How have Assembly Bill 109 and Props 47 and 57 changed the Way Monrovia and California View the Justice System

Michele Hanisee. - Courtesy photo
Michele Hanisee. – Courtesy photo

By Susan Motander

Last summer Michele Hanisee, president of the Los Angles Association of Deputy District Attorneys presented a report to the Monrovia City Council that reviewed the impact of Assembly Bill 109, and Propositions 47 and 57. With the proposed ballot proposition going through the signature process it is important to review that report again. The following is a summary of her report.

Included the fact that AB 109 means that prisoners convicted of non-violent, non-sexual offences would be housed in County Jail rather than state prison and upon release would be supervised by County Probation rather than State Parole Agent. Under the old law violations of parole could result in another year in State Prison. AB 109 resulted in mainly “flash incarcerations” of only 10 days with a maximum of 180 days in a few cases.

This did result in a decreased state prison population, but a substantially increased population in County Jail. So-called “Low-level” offenders were often released from County Jail to make room for others. With all these early releases, there was an increase in property crime rates.

Proposition 47 was called the “Safe Neighborhoods and Schools Act” and this was passed on November 4, 2014. According to Hanisee, the key features of this measure were: reduction of certain drug possession felonies to misdemeanors reduced theft of less that $950 to a misdemeanor and allowed those already convicted of these offences to petition for reduction of the charges and resentencing.

Prior to the passage of Proposition 47, theft of material worth over $400 was considered a felony and theft from any business was considered a felony after passage the theft was not a felony if the value was under $950. Prop 47 also reclassified all drug possession for person use a misdemeanor (previously some were considered felonies).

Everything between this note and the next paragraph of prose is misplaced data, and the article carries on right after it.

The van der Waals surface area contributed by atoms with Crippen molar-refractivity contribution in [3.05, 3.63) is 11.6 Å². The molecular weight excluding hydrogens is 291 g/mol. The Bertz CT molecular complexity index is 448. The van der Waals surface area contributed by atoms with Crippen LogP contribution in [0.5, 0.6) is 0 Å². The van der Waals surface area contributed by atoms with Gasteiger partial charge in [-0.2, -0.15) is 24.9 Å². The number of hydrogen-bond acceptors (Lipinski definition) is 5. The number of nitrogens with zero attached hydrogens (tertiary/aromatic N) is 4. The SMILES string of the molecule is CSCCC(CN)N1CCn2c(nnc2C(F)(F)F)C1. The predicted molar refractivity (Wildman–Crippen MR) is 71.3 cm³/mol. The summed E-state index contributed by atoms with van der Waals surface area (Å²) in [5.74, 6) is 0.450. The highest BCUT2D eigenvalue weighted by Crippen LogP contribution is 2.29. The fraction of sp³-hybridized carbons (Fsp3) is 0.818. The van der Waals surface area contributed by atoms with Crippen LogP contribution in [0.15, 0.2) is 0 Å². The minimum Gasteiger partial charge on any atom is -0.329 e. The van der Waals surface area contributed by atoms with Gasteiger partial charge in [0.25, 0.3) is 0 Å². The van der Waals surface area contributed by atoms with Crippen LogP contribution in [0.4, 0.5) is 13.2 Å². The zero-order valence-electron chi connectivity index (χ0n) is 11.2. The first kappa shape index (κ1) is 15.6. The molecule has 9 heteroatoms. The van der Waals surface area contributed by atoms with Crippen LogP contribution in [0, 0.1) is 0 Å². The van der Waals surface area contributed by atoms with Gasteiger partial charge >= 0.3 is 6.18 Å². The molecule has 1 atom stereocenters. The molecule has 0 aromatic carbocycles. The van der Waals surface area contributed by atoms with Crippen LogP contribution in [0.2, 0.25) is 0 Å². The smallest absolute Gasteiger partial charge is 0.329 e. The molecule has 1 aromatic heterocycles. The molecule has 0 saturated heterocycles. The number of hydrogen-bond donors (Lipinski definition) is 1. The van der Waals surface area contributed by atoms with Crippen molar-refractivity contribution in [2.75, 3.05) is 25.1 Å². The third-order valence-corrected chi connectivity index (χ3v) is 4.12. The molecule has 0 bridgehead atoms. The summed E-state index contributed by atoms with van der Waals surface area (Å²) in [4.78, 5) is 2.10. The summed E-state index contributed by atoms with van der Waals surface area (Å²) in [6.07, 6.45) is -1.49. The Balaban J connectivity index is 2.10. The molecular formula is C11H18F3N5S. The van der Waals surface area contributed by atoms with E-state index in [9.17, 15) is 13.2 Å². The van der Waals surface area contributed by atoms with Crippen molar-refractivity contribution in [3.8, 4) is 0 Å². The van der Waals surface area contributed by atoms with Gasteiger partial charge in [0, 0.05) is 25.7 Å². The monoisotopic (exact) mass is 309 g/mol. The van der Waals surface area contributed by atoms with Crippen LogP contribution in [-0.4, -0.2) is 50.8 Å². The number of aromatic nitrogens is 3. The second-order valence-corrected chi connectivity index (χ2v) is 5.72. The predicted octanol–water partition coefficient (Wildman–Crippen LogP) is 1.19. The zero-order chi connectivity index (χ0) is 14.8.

This proposition has some of the same results as AB109 in that state prison populations went down while the populations in county jails grew. Again low level offenders were released early to make room in the County jails for others. Initially violent and property crime rates went down, but then started rising steadily again.

The last Proposition Hanisee reviewed was Proposition 57, the “Public Safety and Rehabilitation Act that was passed on November 8, 2016. This measure changed the rules for transferring a case against a juvenile from Juvenile Court to regular adult criminal system. Previously the District Attorney could file in the adult system based on the age of the juvenile and the crime charged. Under the new system only a judge can transfer a “juvie” to the adult system.

The other major change to the system after Prop 57’s passage was the change in the possible release dates for “non-violent” offenders. Prior to passage, prisoners could be considered for parole only after serving 50% of their entire sentence. After they were eligible for parole after serving half of the “primary offense.” This means that if convicted of several counts with enhancements (meaning additional time) for being in a gang, or using a gun, or having prior offenses would mean nothing.

Prisoners also received at most 50% credit for what is called good time/work (ed. not that any work is done in the majority of cases) time, with some only allowed 15% or no credit at all. After Proposition 57 passed, these credits were unlimited.

Hannisee pointed out that the key here is what was considered a “non-violent crime.” The following is a short list of some of the non-violent crimes that seem rather violent to most people:

– Human trafficking involving a minor [Penal Code 236.1(e)]

– Hate crimes [PC 422.7]

– Arson of forest land causing physical injury [PC 451(c)]

– Assault with a deadly weapon on a Peace Officer [PC 245(c)]

– Assault with a deadly weapon & force likely to commit great bodily injury [PC 245(a)(1)} and 245 (a)(4)

– Active participation in a street gang [PC 186.22]

– Exploding destructive devise with the intent to cause injury [18740]

-First degree burglary [PC 459]

-Domestic Violence [PC 283.5]

-Battery with serious bodily injury [PC 243(d)]

-Solicitation to commit murder [PC 653f(b)]

-Inflicting corporal injury on a child [PC 273d]

– Rape/sodomy/oral copulation of unconscious person or be use of date rape drugs [PC 261(a)(3) & (4), PC 286(f), PC 288a(f)]

As Hanisee explained what all this means in simple terms is that multiple crimes against multiple victims will be treated as a single crime against a single victim. Repeat offenders will be eligible for parole after the same time in prison as first time offenders. Enhancements (use of a gun, prior offenses, etc) that used to result in additional time served are now disregarded.

The California Department of Corrections now has unlimited authority to award credits to all inmates (credits mean less time needs to be served. Lastly, juveniles who commit such crimes as murder, rape, and carjacking can only be found unfit to be tried as a juvenile by a judge, rather than having this decision made by the District Attorney’s office.

Last summer, Hanisee reported that these changes in the law had already resulted in an increase in the crime rate throughout California. That trend is still continuing.


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